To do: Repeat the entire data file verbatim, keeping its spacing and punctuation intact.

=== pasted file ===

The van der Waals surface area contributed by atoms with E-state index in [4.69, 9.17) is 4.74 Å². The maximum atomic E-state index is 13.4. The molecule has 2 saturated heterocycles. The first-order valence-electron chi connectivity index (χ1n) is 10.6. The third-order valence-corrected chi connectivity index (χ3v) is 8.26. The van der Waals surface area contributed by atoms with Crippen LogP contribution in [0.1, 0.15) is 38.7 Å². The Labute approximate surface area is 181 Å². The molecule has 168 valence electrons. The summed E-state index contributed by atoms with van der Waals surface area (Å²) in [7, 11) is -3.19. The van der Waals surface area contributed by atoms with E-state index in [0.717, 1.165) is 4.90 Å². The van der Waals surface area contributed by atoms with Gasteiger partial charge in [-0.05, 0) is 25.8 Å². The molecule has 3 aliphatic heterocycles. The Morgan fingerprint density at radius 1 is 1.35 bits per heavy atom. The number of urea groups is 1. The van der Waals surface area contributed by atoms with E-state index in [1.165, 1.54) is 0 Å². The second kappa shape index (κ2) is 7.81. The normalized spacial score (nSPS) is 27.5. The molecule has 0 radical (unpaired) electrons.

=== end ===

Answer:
The van der Waals surface area contributed by atoms with E-state index in [4.69, 9.17) is 4.74 Å². The maximum atomic E-state index is 13.4. The molecule has 2 saturated heterocycles. The first-order valence-electron chi connectivity index (χ1n) is 10.6. The third-order valence-corrected chi connectivity index (χ3v) is 8.26. The van der Waals surface area contributed by atoms with Crippen LogP contribution in [0.1, 0.15) is 38.7 Å². The Labute approximate surface area is 181 Å². The molecule has 168 valence electrons. The summed E-state index contributed by atoms with van der Waals surface area (Å²) in [7, 11) is -3.19. The van der Waals surface area contributed by atoms with E-state index in [0.717, 1.165) is 4.90 Å². The van der Waals surface area contributed by atoms with Gasteiger partial charge in [-0.05, 0) is 25.8 Å². The molecule has 3 aliphatic heterocycles. The Morgan fingerprint density at radius 1 is 1.35 bits per heavy atom. The number of urea groups is 1. The van der Waals surface area contributed by atoms with E-state index in [1.165, 1.54) is 0 Å². The second kappa shape index (κ2) is 7.81. The normalized spacial score (nSPS) is 27.5. The molecule has 0 radical (unpaired) electrons.